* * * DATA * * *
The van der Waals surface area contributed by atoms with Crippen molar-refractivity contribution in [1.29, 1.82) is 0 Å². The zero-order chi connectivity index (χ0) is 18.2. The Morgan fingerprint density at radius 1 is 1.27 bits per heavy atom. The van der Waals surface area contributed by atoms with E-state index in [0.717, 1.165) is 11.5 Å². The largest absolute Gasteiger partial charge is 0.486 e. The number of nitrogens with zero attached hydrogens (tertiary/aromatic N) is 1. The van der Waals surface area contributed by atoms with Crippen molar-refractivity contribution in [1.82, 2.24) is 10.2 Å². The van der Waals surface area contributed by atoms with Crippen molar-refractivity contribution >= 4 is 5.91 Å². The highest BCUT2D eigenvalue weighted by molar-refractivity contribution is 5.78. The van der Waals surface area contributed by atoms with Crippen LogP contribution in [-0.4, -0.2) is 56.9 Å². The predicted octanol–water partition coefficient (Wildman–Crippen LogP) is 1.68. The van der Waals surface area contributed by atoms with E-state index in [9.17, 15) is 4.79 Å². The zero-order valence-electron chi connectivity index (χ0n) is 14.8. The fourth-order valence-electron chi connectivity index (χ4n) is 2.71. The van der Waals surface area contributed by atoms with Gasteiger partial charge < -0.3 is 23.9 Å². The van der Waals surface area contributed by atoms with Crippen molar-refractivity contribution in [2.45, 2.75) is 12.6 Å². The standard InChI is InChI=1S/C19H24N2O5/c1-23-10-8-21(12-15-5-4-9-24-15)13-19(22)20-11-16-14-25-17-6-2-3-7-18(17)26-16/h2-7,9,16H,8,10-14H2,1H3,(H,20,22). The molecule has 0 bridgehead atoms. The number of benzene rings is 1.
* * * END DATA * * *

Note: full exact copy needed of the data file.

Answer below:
The van der Waals surface area contributed by atoms with Crippen molar-refractivity contribution in [1.29, 1.82) is 0 Å². The zero-order chi connectivity index (χ0) is 18.2. The Morgan fingerprint density at radius 1 is 1.27 bits per heavy atom. The van der Waals surface area contributed by atoms with E-state index in [0.717, 1.165) is 11.5 Å². The largest absolute Gasteiger partial charge is 0.486 e. The number of nitrogens with zero attached hydrogens (tertiary/aromatic N) is 1. The van der Waals surface area contributed by atoms with Crippen molar-refractivity contribution in [1.82, 2.24) is 10.2 Å². The van der Waals surface area contributed by atoms with Crippen molar-refractivity contribution >= 4 is 5.91 Å². The highest BCUT2D eigenvalue weighted by molar-refractivity contribution is 5.78. The van der Waals surface area contributed by atoms with Crippen LogP contribution in [-0.4, -0.2) is 56.9 Å². The predicted octanol–water partition coefficient (Wildman–Crippen LogP) is 1.68. The van der Waals surface area contributed by atoms with E-state index in [9.17, 15) is 4.79 Å². The zero-order valence-electron chi connectivity index (χ0n) is 14.8. The fourth-order valence-electron chi connectivity index (χ4n) is 2.71. The van der Waals surface area contributed by atoms with Gasteiger partial charge < -0.3 is 23.9 Å². The van der Waals surface area contributed by atoms with Crippen molar-refractivity contribution in [2.45, 2.75) is 12.6 Å². The standard InChI is InChI=1S/C19H24N2O5/c1-23-10-8-21(12-15-5-4-9-24-15)13-19(22)20-11-16-14-25-17-6-2-3-7-18(17)26-16/h2-7,9,16H,8,10-14H2,1H3,(H,20,22). The molecule has 0 bridgehead atoms. The number of benzene rings is 1.